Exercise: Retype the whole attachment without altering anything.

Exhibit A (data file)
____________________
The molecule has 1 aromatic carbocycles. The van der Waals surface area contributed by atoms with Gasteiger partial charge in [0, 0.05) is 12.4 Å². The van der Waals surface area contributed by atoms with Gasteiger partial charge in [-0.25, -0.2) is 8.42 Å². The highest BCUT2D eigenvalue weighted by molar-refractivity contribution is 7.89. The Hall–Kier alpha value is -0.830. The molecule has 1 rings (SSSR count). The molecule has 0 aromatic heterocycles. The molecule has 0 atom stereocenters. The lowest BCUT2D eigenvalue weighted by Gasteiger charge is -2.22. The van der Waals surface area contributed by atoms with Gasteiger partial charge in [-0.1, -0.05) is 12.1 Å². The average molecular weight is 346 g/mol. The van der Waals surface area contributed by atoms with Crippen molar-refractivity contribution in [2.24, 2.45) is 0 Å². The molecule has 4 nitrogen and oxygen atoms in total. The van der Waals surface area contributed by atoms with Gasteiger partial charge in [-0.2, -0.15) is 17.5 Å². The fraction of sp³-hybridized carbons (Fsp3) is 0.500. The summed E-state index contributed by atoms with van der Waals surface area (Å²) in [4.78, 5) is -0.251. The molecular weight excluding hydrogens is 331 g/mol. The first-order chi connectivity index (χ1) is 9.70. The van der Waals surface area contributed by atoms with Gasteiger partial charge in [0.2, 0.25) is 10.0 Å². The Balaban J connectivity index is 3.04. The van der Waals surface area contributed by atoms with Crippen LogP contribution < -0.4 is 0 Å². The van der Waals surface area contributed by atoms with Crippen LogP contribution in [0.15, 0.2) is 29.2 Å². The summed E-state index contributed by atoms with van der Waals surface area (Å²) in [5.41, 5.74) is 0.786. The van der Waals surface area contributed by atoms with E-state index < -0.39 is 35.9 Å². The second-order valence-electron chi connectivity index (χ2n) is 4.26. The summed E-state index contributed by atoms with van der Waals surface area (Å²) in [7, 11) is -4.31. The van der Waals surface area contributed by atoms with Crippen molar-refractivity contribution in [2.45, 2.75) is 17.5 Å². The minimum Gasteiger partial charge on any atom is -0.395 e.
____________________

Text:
The molecule has 1 aromatic carbocycles. The van der Waals surface area contributed by atoms with Gasteiger partial charge in [0, 0.05) is 12.4 Å². The van der Waals surface area contributed by atoms with Gasteiger partial charge in [-0.25, -0.2) is 8.42 Å². The highest BCUT2D eigenvalue weighted by molar-refractivity contribution is 7.89. The Hall–Kier alpha value is -0.830. The molecule has 1 rings (SSSR count). The molecule has 0 aromatic heterocycles. The molecule has 0 atom stereocenters. The lowest BCUT2D eigenvalue weighted by Gasteiger charge is -2.22. The van der Waals surface area contributed by atoms with Gasteiger partial charge in [-0.1, -0.05) is 12.1 Å². The average molecular weight is 346 g/mol. The van der Waals surface area contributed by atoms with Crippen molar-refractivity contribution in [2.24, 2.45) is 0 Å². The molecule has 4 nitrogen and oxygen atoms in total. The van der Waals surface area contributed by atoms with Gasteiger partial charge in [-0.2, -0.15) is 17.5 Å². The fraction of sp³-hybridized carbons (Fsp3) is 0.500. The summed E-state index contributed by atoms with van der Waals surface area (Å²) in [4.78, 5) is -0.251. The molecular weight excluding hydrogens is 331 g/mol. The first-order chi connectivity index (χ1) is 9.70. The van der Waals surface area contributed by atoms with Gasteiger partial charge in [0.2, 0.25) is 10.0 Å². The Balaban J connectivity index is 3.04. The van der Waals surface area contributed by atoms with Crippen LogP contribution < -0.4 is 0 Å². The van der Waals surface area contributed by atoms with Crippen LogP contribution in [0.15, 0.2) is 29.2 Å². The summed E-state index contributed by atoms with van der Waals surface area (Å²) in [5.41, 5.74) is 0.786. The van der Waals surface area contributed by atoms with E-state index < -0.39 is 35.9 Å². The second-order valence-electron chi connectivity index (χ2n) is 4.26. The summed E-state index contributed by atoms with van der Waals surface area (Å²) in [7, 11) is -4.31. The van der Waals surface area contributed by atoms with Crippen molar-refractivity contribution in [2.45, 2.75) is 17.5 Å². The minimum Gasteiger partial charge on any atom is -0.395 e.